19. Not the end ED you still have a lot of spalning to do What was your actual unit?What was your mos? How did you get to see “Rockpile” What were you doing at “Monkey Mountain” Hoi-an is part of my ole stomping ground did you go through Dien-ban to get there? SD. Jim F from Ohio

      1. SUDDENDEATH. WHAT A HANDLE THERE. I WAS GETTING WORRIED ABOUT MY 6. EVERY ONE SEEMED TO BUY ED’S STORY. EVER BEEN TO MONKEY MOUNTAIN??? HAD A LOT OF AIRWING BUDDIES WHO ENDED UP THERE WHEN WE GRADUATED JET ENGINE SCHOOL. ASSIGNED TO SOME CHOPPER GROUP. CAN NOT REMEMBER ANY NAMES JUST FACES. WHAT A CIRCLE FUCK THE WHOLE WAR WAS. WE GOT SCREWED BUT WE DID IT AND SURVIVED. F–ING POLITICANS. SEMPER FI MARINE. ANYONE ELSE HAVE DOUBTS ABOUT ED’S INFO??? MAYBE HE CHEWED ON TO MANY BAZEL NUTS. HOW DOES YOUR TEETH LOOK ED??? ” I KNOW A GRIL WHO LIVES ON A HILL. SHE WON’T DO BUT HER SISTER WILL” ANYONE ELSE SEE COMBAT FEMALE MARINES IN NAM???

        1. Chopper units near Da-nang were at Marble Mt. not Monkey. Monkey was a comm center Only WMs in Vietnam were assigned to MACV in Saigon You mean beetle nut right? Still have doubt but, every one has a story I only know what i know. Boot camp in 66 was 8wks and 4 or 5 wks ITR at Geiger The boot camp story does not seem accurate to me among other things Ed has an awnser for everything sure sign of BS Echo 2/1 Wpns Plt 67-69

          1. SUDDENDEATH, CORRECT ON ALL MY CONFUSED 72 YEAR MEMORY YOUR RIGHT ON BEETLE NUTS— BLACK TEETH MONKEY COULD BE. TELL WHY THESE GUYS TOLD ME THE MONKEYS UP THERE THREW ROCKS AT THEM ??? ALSO V.C GAVE THEM HAND GRANADES INSTEAD OF ROCKS TO THROW. WERE THESE FRIENDS ON WEED???? CORRECT ON THE 8 WEEK BOOT ALSO. THEY NEEDED MORE BODYS SOONER. MAYBE THATS WHY. . THANK GOD FOR ONLY 8 WEEKS OF TORTURE.. SURE AM GLAD WE BOTH MADE IT. DID YOU HAVE THE PLEASURE OF STAYING TO SEE TET??? WHAT A BLAST. PRAYED SO HARD ENOUGH TILL I DIE. HAY DUD STAY HAPPY AND HEALTHY AND DRUNK. SEMPER FI MARINE VIETNAM VET HERO AND STAY ALERT FOR PEOPLE LIKE ED..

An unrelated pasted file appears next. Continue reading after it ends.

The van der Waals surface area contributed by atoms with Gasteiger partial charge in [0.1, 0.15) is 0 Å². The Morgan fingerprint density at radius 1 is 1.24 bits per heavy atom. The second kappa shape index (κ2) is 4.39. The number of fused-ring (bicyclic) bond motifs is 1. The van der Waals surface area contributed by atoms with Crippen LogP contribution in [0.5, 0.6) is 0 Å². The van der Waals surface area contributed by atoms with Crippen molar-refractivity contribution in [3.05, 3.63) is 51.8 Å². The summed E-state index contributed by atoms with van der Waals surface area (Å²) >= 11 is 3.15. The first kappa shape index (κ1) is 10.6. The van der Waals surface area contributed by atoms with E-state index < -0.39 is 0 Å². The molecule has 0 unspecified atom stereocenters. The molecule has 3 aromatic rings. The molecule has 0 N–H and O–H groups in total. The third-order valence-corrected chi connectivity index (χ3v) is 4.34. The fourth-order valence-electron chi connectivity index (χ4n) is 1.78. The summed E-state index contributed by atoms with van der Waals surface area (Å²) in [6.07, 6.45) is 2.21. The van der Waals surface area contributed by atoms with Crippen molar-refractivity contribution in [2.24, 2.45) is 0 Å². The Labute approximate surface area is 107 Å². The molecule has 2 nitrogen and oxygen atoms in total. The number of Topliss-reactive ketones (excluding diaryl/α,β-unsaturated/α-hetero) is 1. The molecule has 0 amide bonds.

20. Brendan, never saw a WM or female Marine in country. Saw them at Parris Island. Seriously NOT trying to fool anybody. Got a few extra holes in me for being there. Just wanted to make some of you have a laugh. Ed

    1. ED GOT TO GIVE YOU CREDIT. YOU DO NOT QUIT. MAYBE YOU WOULD HAVE MADE A GOOD MARINE. BEST OF LUCK WITH YOUR BOOK. THANKS FOR YOUR VERIFYING NO COMBAT FEMALE MARINES IN NAM. THAT MADE MY NIGHT. FUCK THE “ME TOO ” MOVEMENT. KEEP THEM BARE FOOT AND PREGNANT IN THE KITCHEN. THEY STARTED IT AND HOPEFULLY THE MARINE CORP BRASS WILL END IT. TELL ME WHEN YOUR BOOK IS PUBLISHED AND THE TITLE. I WILL BUY A COPY .WAS FUN BRENDAN —– THE 72 YEAR MARINE AND STILL ONE TILL I DIE.

  21. Brendan, don’t really understand why you are fussing at me for writing a funny story from boot camp. I can assure you that I went to Parris Island and graduated. Before that, by the way, I was in high school on Guam. The women there, Chamorros, chewed betel nut and it stained their teeth. Never tried it myself. I wish you well, sir. Ed Fryzel NCO and Corporal of Marines, 1973 to 1977. And so you know, They stuck me on monkey mountain overlooking the village where Bobby Garwood was captured years earlier. No one knew that the bad guys were inside those 5 sacred mountains enjoying 55degrees all day. I could shoot well and they gave me an M-21 rifle with an ART scope. I was supposed to kill any VC or NVA I spotted. What a MESS!!!

  22. ED YOU HAVE THE MOST COMMENTS I EVER READ ON A VIETNAM STORY IN SGT GRITS COLUMN STILL WONDERING IF YOUR A REAL MARINE. THANKS FOR THE FUN. I WAS IN THE NAVY MYSELF OFF SHORE IN VIETNAM. DO YOU BELIEVE ME??? BRENDAN THE IRISH MARINE SLANTIE ED.